For women who are older than 35 – or of "advanced maternal age," as designated by the medical community – the risk of miscarriage is clear: the older the woman, the more likely she is to miscarry a pregnancy. The effect of a father's age on miscarriage, on the other hand, is not nearly as defined or as documented, but it does appear to slightly increase the risk. Older fathers cause a slightly increased risk of miscarriage.
Age Matters ... Sort Of
A woman's fertility typically begins to decline in her early to mid-thirties, with the sharpest drop occurring around 37 years of age, observes the American Society for Reproductive Medicine. As her fertility begins to decline, a woman's chance of miscarriage begins to climb; by the time a woman is 40, she has a 30 percent chance of miscarriage.
For men, though, age seems to have only a slight impact on fertility, notes Dr. Christine Sanders, an obstetrician and gynecologist with the Hutchinson Clinic in Kansas.
"Fertility declines slightly in older men whose age is greater than 40. Some of this may be due to issues with decreased frequency of intercourse and issues with impotence," she states. "The risk of miscarriage with couples with advanced paternal age increases, but not as much as in women with advanced maternal age."
One study published in the Asian Journal of Andrology found that sudden miscarriages was nearly twice as high in the partners of men who were over the age of 45 versus those who were 25 when they conceived a child, regardless of the woman's age. That study, along with a study published in the Journal of Human Reproduction, also found that when the woman was over 30 years old and the man was over 40, the chance of miscarriage was also significantly increased.
Possible Contributing Factors
In addition to age, other factors may contribute to an increased risk of miscarriage among older fathers, but studies are minimal at best and have focused on professional exposure to toxins, Human Reproduction observes.
Nicotine use also has been shown to increase the risk of miscarriage among older men. Lifestyle concerns, such as excessive stress, participating in competitive sports or extreme exercise, alcohol use and drug abuse, also have been found to increase the risk of miscarriage among men who are older than 35, cites a study in the Pakistan Journal of Medical Sciences, but the results are not statistically significant. "The benefit of diet changes, avoiding tobacco and alcohol are not well known," Sanders says.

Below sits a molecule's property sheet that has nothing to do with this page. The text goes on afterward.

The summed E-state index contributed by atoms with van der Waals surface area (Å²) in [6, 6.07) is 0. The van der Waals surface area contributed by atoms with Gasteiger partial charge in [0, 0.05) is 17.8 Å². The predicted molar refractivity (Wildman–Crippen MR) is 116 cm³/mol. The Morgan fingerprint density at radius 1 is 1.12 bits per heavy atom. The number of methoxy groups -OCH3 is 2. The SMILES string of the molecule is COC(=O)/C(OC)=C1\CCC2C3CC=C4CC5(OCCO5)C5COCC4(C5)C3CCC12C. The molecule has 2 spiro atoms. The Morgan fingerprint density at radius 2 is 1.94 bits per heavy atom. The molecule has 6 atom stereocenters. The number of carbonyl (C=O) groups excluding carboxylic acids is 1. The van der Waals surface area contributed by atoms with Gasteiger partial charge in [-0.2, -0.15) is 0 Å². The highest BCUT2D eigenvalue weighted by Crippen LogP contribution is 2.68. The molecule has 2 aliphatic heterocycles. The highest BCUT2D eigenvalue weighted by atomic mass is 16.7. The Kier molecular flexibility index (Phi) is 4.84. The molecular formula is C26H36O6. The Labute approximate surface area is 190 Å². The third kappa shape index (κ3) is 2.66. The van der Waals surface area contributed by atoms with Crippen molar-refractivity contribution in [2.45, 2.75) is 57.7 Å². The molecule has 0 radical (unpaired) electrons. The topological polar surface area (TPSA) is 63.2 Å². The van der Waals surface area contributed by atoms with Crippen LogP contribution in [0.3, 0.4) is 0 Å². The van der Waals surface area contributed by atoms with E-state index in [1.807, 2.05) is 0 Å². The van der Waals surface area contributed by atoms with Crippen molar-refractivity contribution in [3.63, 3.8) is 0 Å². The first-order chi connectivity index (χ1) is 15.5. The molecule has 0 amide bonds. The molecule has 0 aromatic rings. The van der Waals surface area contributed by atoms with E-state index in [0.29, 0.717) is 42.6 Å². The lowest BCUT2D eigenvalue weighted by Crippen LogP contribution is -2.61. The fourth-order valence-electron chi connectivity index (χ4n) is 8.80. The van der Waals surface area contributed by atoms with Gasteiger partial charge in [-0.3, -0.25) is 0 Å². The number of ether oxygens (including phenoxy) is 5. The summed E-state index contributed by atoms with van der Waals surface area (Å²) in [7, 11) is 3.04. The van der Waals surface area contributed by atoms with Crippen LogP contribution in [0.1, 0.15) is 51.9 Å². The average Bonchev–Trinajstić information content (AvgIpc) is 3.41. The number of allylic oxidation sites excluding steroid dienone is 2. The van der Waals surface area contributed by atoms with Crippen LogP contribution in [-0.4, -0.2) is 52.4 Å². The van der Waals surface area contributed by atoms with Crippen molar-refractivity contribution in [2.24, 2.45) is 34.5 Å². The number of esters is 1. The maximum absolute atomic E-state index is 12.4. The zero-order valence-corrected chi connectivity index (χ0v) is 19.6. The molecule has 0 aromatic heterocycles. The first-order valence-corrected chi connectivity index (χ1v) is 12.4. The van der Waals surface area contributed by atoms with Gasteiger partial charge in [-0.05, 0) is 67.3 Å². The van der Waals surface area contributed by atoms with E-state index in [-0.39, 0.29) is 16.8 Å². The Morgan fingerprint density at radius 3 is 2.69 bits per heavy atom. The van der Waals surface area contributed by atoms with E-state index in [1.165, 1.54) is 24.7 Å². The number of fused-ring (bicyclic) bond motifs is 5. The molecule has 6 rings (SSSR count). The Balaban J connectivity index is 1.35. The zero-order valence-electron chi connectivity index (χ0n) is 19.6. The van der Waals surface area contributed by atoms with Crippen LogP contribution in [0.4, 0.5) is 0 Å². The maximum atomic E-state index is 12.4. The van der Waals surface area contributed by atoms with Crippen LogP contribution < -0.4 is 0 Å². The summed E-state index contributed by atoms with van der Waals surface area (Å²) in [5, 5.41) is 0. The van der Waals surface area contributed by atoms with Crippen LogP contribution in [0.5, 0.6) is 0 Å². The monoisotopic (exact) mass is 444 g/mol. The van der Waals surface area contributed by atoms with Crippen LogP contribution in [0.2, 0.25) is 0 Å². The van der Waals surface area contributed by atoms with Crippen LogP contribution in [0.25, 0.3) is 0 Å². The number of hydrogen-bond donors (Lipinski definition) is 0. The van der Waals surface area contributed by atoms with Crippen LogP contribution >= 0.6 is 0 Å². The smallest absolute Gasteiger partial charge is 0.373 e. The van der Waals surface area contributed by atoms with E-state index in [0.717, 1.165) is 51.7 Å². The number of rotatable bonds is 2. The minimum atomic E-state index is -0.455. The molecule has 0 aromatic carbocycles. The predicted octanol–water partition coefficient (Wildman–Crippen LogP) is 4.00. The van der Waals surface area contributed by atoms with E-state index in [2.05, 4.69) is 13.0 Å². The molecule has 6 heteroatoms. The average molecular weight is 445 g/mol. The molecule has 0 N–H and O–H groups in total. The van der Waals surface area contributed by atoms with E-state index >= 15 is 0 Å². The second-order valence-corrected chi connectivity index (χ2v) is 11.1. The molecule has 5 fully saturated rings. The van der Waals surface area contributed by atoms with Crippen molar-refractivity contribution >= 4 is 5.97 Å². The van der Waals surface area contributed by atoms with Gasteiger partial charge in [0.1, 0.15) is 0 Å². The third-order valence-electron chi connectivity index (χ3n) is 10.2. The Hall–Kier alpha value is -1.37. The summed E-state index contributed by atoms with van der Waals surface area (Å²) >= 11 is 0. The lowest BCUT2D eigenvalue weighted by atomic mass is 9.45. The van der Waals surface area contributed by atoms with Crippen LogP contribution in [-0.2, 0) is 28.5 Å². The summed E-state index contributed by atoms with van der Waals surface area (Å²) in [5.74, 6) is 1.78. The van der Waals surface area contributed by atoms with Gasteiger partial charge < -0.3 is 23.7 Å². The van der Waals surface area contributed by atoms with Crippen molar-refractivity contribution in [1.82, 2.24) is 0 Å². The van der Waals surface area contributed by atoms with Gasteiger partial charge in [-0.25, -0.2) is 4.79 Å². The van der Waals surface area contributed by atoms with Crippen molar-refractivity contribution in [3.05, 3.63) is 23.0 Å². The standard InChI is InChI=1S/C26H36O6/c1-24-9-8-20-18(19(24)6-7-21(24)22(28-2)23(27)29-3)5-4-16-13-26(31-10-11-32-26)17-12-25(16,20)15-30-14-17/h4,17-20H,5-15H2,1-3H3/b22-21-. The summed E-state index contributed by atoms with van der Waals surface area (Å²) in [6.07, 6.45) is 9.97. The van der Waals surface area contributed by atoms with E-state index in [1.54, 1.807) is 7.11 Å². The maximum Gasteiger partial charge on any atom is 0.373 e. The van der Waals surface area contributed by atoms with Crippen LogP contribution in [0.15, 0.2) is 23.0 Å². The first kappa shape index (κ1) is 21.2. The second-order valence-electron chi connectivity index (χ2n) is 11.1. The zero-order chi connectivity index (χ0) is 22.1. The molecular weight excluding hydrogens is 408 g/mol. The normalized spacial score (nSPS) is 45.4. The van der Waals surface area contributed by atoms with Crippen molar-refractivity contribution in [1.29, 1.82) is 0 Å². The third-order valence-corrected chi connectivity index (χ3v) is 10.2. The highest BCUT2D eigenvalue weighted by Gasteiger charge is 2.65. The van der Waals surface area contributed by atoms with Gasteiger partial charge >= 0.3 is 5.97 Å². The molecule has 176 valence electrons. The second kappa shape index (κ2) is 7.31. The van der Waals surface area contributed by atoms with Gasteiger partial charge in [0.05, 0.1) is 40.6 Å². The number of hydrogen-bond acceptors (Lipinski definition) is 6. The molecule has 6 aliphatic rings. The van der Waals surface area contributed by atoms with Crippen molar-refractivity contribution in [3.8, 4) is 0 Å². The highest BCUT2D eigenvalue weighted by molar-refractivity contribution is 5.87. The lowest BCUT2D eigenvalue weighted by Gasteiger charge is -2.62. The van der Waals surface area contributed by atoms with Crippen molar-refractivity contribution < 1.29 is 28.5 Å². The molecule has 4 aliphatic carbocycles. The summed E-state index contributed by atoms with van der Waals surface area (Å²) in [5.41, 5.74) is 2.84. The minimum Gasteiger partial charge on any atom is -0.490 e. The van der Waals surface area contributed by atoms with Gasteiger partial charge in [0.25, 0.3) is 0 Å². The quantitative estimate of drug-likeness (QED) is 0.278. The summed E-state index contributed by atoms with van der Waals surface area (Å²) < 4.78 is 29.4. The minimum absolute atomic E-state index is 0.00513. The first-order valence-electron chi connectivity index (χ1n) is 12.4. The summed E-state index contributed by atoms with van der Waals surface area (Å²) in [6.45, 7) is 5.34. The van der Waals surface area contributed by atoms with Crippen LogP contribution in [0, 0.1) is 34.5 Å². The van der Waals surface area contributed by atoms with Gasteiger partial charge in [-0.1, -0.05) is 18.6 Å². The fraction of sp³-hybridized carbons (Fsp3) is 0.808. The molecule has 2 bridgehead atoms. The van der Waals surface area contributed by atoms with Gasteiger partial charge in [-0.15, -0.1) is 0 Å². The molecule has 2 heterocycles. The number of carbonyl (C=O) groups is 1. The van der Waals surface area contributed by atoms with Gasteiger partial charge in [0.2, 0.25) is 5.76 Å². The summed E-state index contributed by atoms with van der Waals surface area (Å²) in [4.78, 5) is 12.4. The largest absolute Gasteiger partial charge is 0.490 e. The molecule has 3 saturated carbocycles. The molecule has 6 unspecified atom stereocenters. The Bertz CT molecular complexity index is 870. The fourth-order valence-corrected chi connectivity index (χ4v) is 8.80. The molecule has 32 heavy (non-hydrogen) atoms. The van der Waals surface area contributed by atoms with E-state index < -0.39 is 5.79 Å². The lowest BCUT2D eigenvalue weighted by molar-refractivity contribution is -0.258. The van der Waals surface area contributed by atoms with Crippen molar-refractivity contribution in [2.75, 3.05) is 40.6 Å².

Although men can father children well into their 80s, that doesn't mean that their sperm or testicular function is of the same quality as a younger man, according to the Human Reproduction study. Men who are between the ages 59 and 74 are more likely to conceive a child with a birth defect, compared to men who are between 23 and 39 years of age.
Moreover, the babies of men who were 50 years of age at the time of conception had a 15 percent higher chance of being born with a birth defect than younger men, according to the Asian Journal study. In addition to miscarriage, these chromosomal abnormalities can lead to common birth defects such as cleft palate, congenital heart disease and congenital hip dislocation, as well as chromosomal disorders like Downs syndrome. Advanced paternal age was also associated with increased risks for esophageal defects, and other musculoskeletal abnormalities.
In addition to birth defects and other chromosomal abnormalities that can occur, advanced paternal age has been associated with a slightly increased risk for at least 10 genetic disorders, according to the Asian Journal study. These include conditions such as:
achondroplasia, a form of dwarfism; craniofacial deformities such as Crouzon syndrome, Apert syndrome and Pfeiffer syndrome; neurological disorders like schizophrenia and bipolar disorder.
Even though the risk of these types of diseases increases with older fathers, the risk is still low, Sanders states. "There is data that shows that there is a small increase in the risk of certain cancers and autism in children born of older fathers," she adds, reiterating that studies are limited.
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